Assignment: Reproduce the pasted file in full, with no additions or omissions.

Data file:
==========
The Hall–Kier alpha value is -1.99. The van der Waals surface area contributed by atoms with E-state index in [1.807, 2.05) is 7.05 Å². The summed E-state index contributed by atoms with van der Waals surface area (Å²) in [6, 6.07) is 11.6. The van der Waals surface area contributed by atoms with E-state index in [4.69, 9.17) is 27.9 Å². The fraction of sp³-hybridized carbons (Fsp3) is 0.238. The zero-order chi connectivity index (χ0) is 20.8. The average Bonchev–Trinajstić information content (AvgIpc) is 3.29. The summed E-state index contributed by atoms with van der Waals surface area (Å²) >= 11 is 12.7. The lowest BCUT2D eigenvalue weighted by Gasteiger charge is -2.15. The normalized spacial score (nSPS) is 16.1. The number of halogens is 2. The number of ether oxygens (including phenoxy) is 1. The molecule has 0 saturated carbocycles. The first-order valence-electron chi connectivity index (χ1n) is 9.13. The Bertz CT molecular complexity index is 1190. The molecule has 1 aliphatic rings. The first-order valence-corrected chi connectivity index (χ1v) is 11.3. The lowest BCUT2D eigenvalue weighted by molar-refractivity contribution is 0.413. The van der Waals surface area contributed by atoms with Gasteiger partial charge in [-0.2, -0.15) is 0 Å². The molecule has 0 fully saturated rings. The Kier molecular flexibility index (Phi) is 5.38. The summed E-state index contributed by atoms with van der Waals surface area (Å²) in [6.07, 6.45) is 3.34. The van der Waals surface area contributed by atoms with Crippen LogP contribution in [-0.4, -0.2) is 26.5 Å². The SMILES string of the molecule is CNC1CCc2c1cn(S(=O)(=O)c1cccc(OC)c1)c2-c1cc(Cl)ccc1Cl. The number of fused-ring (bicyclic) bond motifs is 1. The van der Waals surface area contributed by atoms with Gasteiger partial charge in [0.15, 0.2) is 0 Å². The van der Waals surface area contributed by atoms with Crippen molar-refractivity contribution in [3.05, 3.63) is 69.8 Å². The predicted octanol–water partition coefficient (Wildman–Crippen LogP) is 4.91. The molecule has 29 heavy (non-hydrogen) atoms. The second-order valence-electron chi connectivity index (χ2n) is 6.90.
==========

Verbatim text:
The Hall–Kier alpha value is -1.99. The van der Waals surface area contributed by atoms with E-state index in [1.807, 2.05) is 7.05 Å². The summed E-state index contributed by atoms with van der Waals surface area (Å²) in [6, 6.07) is 11.6. The van der Waals surface area contributed by atoms with E-state index in [4.69, 9.17) is 27.9 Å². The fraction of sp³-hybridized carbons (Fsp3) is 0.238. The zero-order chi connectivity index (χ0) is 20.8. The average Bonchev–Trinajstić information content (AvgIpc) is 3.29. The summed E-state index contributed by atoms with van der Waals surface area (Å²) >= 11 is 12.7. The lowest BCUT2D eigenvalue weighted by Gasteiger charge is -2.15. The normalized spacial score (nSPS) is 16.1. The number of halogens is 2. The number of ether oxygens (including phenoxy) is 1. The molecule has 0 saturated carbocycles. The first-order valence-electron chi connectivity index (χ1n) is 9.13. The Bertz CT molecular complexity index is 1190. The molecule has 1 aliphatic rings. The first-order valence-corrected chi connectivity index (χ1v) is 11.3. The lowest BCUT2D eigenvalue weighted by molar-refractivity contribution is 0.413. The van der Waals surface area contributed by atoms with Gasteiger partial charge in [-0.2, -0.15) is 0 Å². The molecule has 0 fully saturated rings. The Kier molecular flexibility index (Phi) is 5.38. The summed E-state index contributed by atoms with van der Waals surface area (Å²) in [6.07, 6.45) is 3.34. The van der Waals surface area contributed by atoms with Crippen LogP contribution in [-0.4, -0.2) is 26.5 Å². The SMILES string of the molecule is CNC1CCc2c1cn(S(=O)(=O)c1cccc(OC)c1)c2-c1cc(Cl)ccc1Cl. The number of fused-ring (bicyclic) bond motifs is 1. The van der Waals surface area contributed by atoms with Gasteiger partial charge in [0.15, 0.2) is 0 Å². The van der Waals surface area contributed by atoms with Crippen molar-refractivity contribution in [3.05, 3.63) is 69.8 Å². The predicted octanol–water partition coefficient (Wildman–Crippen LogP) is 4.91. The molecule has 29 heavy (non-hydrogen) atoms. The second-order valence-electron chi connectivity index (χ2n) is 6.90.